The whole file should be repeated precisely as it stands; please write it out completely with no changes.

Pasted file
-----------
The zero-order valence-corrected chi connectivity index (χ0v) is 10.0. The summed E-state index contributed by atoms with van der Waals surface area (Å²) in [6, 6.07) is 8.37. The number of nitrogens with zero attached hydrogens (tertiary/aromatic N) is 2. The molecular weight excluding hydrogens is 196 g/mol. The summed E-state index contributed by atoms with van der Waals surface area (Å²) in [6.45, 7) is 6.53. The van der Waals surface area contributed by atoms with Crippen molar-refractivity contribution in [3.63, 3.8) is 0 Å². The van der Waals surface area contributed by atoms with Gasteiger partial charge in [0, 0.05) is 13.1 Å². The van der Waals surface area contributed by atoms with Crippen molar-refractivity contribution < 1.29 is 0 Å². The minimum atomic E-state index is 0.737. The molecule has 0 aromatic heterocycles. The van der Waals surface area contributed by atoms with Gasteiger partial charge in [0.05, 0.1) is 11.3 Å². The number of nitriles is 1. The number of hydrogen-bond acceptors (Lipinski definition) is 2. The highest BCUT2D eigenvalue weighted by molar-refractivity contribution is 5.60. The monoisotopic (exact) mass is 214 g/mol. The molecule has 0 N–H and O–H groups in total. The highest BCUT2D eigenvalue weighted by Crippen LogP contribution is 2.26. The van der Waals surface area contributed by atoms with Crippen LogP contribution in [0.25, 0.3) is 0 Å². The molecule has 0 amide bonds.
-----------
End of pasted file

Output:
The zero-order valence-corrected chi connectivity index (χ0v) is 10.0. The summed E-state index contributed by atoms with van der Waals surface area (Å²) in [6, 6.07) is 8.37. The number of nitrogens with zero attached hydrogens (tertiary/aromatic N) is 2. The molecular weight excluding hydrogens is 196 g/mol. The summed E-state index contributed by atoms with van der Waals surface area (Å²) in [6.45, 7) is 6.53. The van der Waals surface area contributed by atoms with Crippen molar-refractivity contribution in [3.63, 3.8) is 0 Å². The van der Waals surface area contributed by atoms with Gasteiger partial charge in [0, 0.05) is 13.1 Å². The van der Waals surface area contributed by atoms with Crippen molar-refractivity contribution < 1.29 is 0 Å². The minimum atomic E-state index is 0.737. The molecule has 0 aromatic heterocycles. The van der Waals surface area contributed by atoms with Gasteiger partial charge in [0.05, 0.1) is 11.3 Å². The number of nitriles is 1. The number of hydrogen-bond acceptors (Lipinski definition) is 2. The highest BCUT2D eigenvalue weighted by molar-refractivity contribution is 5.60. The monoisotopic (exact) mass is 214 g/mol. The molecule has 0 N–H and O–H groups in total. The highest BCUT2D eigenvalue weighted by Crippen LogP contribution is 2.26. The van der Waals surface area contributed by atoms with Crippen LogP contribution in [0.25, 0.3) is 0 Å². The molecule has 0 amide bonds.